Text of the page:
Dutch Voters Share German Reluctance to Subsidize Euro Laggards (8/18)     Print

Germans are not the only European voters who are reluctant to make bigger commitments to bailing out their more profligate neighbors on the eurozone’s periphery. Rather than rescue Greece (and other debt-stricken partners), most Dutch (54 percent) would rather see these countries leave the euro, according to a current public-opinion survey (August 14) by Maurice de Hond, a leading Dutch pollster.

It is an ominous portent for EU leaders. The Dutch parliament will have to vote by October – one of the last eurozone countries to do so – on a major expansion of the European Financial Stability Facility (EFSF), which financial markets want as a step to restore their confidence in the bonds of eurozone countries. Many analysts think that the planned fund should be increased in size immediately in order to show it can cope with any foreseeable crisis. But any question of an expanded guarantee was side-stepped by  German Chancellor Angela Merkel and French President Nicolas Sarkozy at their summit meeting (August 16). Instead, the two key leaders stressed other future remedies, notably closer coordination among European governments to maintain fiscal discipline and constitutional measures to impose budgetary safeguards such as  "debt brakes" to limit borrowing. The meeting took place against a crisis background of stalled growth in Germany and growing tax-payer backlash against bail-outs across Europe, and it was intended to shore up confidence in the euro. But the lack of concrete commitments disappointed investors and analysts.

Echoing German views, the Netherlands warned just ahead of the Sarkozy-Merkel meeting that boosting the volume of the eurozone's rescue fund will not solve the problems in the currency area. Now that the crisis has spread so widely in Europe, such a step could backfire by hurting the solvency of guarantor nations, according to Finance Minister Jan Kees de Jager. In a letter to the Dutch parliament, de Jager said that an increased EFSF is "no panacea" to solve the mounting troubles in the eurozone, adding that "any significant increase of the EFSF can…have consequences on the creditworthiness of guarantor nations.” In his view, a bigger EFSF therefore should not be seen as an alternative to achieving structural reforms and debt sustainability.

His comments echoed those of German officials. A spokesman for Chancellor Merkel said at a news conference that "the EFSF will remain what it is, and keep the volume it had before July 21," dashing market hopes of seeing immediate agreement on a more robust EFSF.

The positions of Germany and the Netherlands clash with the European Commission, which has called for a massive increase in the EFSF's current lending capacity of EUR 440 billion guaranteed by eurozone governments. Market watchers have said that much more – perhaps as much as EUR 1.5 trillion – might be necessary to reassure investors that the fund can offset threats to the solvency of governments.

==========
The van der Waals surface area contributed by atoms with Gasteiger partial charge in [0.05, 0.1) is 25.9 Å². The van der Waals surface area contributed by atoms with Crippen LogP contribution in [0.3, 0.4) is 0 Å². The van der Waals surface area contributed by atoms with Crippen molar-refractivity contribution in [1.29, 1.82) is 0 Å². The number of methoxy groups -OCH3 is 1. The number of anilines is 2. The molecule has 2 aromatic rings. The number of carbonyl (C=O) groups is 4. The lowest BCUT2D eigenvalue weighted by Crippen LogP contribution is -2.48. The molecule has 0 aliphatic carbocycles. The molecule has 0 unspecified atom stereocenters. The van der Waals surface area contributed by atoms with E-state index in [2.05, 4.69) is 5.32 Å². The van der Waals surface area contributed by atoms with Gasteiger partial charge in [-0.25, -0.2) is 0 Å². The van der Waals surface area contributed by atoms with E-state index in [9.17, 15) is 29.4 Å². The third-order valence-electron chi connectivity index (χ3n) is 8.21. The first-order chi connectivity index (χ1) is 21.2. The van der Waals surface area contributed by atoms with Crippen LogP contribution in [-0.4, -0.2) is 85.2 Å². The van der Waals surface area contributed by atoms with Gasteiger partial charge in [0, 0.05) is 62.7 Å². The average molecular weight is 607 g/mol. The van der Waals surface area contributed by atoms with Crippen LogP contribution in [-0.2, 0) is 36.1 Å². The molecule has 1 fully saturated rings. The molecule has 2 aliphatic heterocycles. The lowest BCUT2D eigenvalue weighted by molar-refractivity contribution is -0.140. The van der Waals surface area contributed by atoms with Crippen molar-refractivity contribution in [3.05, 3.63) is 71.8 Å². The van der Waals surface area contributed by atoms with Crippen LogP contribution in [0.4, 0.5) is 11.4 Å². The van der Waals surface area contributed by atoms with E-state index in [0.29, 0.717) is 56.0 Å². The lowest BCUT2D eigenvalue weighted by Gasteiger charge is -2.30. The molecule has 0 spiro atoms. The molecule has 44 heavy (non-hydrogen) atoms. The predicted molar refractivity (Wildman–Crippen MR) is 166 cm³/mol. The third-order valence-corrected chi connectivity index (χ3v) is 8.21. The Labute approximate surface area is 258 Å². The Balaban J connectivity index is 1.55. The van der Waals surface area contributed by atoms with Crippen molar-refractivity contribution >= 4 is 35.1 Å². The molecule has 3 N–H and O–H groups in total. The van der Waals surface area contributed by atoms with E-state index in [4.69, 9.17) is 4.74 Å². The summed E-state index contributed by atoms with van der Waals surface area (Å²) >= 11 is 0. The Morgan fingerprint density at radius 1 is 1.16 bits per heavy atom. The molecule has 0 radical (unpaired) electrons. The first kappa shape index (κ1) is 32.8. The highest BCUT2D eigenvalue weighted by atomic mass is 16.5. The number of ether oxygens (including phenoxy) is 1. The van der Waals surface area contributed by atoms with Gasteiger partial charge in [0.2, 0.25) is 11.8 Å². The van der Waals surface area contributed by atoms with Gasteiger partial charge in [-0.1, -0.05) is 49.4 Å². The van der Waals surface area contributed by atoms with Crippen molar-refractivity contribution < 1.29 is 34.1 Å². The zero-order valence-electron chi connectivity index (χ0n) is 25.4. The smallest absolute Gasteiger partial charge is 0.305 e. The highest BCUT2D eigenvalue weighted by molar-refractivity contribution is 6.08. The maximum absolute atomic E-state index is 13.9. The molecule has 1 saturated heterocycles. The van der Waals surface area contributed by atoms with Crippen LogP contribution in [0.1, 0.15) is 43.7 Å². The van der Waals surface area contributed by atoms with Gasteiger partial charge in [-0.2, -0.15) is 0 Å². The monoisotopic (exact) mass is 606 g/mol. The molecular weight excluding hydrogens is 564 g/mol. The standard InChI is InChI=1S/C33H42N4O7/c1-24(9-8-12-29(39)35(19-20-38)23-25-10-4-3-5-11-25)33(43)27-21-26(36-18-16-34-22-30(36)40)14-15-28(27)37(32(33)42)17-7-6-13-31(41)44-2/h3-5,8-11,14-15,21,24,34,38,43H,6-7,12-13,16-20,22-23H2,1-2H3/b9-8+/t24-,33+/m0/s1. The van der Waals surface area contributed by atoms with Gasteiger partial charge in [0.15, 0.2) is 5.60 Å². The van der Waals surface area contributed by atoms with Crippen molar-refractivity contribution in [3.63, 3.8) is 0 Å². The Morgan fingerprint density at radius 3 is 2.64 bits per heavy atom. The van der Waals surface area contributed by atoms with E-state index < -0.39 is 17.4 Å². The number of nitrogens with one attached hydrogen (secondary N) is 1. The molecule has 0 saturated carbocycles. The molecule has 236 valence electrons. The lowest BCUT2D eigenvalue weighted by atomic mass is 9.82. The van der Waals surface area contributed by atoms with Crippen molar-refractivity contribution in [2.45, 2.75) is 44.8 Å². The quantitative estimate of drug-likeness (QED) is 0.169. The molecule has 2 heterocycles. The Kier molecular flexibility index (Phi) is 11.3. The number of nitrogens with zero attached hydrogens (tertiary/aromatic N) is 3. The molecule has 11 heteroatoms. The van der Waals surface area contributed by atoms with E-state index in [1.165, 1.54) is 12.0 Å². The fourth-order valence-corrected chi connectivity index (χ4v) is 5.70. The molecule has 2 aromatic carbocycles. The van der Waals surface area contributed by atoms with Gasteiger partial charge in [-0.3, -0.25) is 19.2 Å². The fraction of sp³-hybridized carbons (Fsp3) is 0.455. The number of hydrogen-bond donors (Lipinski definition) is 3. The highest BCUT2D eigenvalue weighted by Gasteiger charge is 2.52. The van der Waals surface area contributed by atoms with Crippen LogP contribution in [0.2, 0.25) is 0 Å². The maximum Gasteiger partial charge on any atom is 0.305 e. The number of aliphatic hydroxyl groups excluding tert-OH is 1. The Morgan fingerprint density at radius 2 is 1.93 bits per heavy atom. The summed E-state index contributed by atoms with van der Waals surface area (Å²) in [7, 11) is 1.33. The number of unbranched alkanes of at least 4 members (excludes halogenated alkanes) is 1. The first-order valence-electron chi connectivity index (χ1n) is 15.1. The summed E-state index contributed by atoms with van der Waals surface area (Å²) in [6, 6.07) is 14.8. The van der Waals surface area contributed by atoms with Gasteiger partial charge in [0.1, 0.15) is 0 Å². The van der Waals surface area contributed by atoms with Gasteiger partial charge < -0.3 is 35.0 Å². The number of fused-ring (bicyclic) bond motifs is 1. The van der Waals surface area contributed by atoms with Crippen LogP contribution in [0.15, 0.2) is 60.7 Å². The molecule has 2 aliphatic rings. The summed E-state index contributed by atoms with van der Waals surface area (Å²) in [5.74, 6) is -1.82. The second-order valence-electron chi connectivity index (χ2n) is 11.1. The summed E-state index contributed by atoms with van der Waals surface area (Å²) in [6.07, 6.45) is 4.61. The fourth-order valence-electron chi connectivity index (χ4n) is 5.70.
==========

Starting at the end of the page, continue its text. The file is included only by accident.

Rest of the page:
In this context, the Dutch poll shows the depth of the challenge to European political leaders in trying to rally behind the euro. It showed that 60 percent of Dutch respondents wanted the Netherlands to stop lending money to other eurozone countries. In another poll, by Dutch newspaper AD, nearly half of the respondents said that they wanted the Netherlands to leave the euro and return to the Dutch guilder. (Such a step could have negative short-term impact on the Dutch economy, including a steep rise in the guilder exchange rate that would make Dutch exports less competitive. The poll question did not probe that far into people's reasoning, but it did capture their frustration.)

Amsterdam and Berlin also agree in opposing the issuance of “euro bonds,” fearing that such bonds would likely harm their taxpayers by making the rich countries pay for the poor ones as well as raising borrowing costs for the richer countries such as the Netherlands and Germany. In contrast, euro bonds have been promoted by many analysts, including World Bank President Robert Zoellick – as the measure that should be used now (and not kept as a step of last resort) to stabilize the eurozone crisis.

Part of the problem in The Hague is that the minority government needs the support of eurosceptic Geert Wilders' Freedom Party to pass legislation on some of these rescue issues for the euro. Wilders is strongly opposed to eurozone bailouts, so the government might have to turn to opposition parties for support to carry legislation even on the expansion of the EFSF facility.

Patrick van Wersch is an editorial assistant at European Affairs.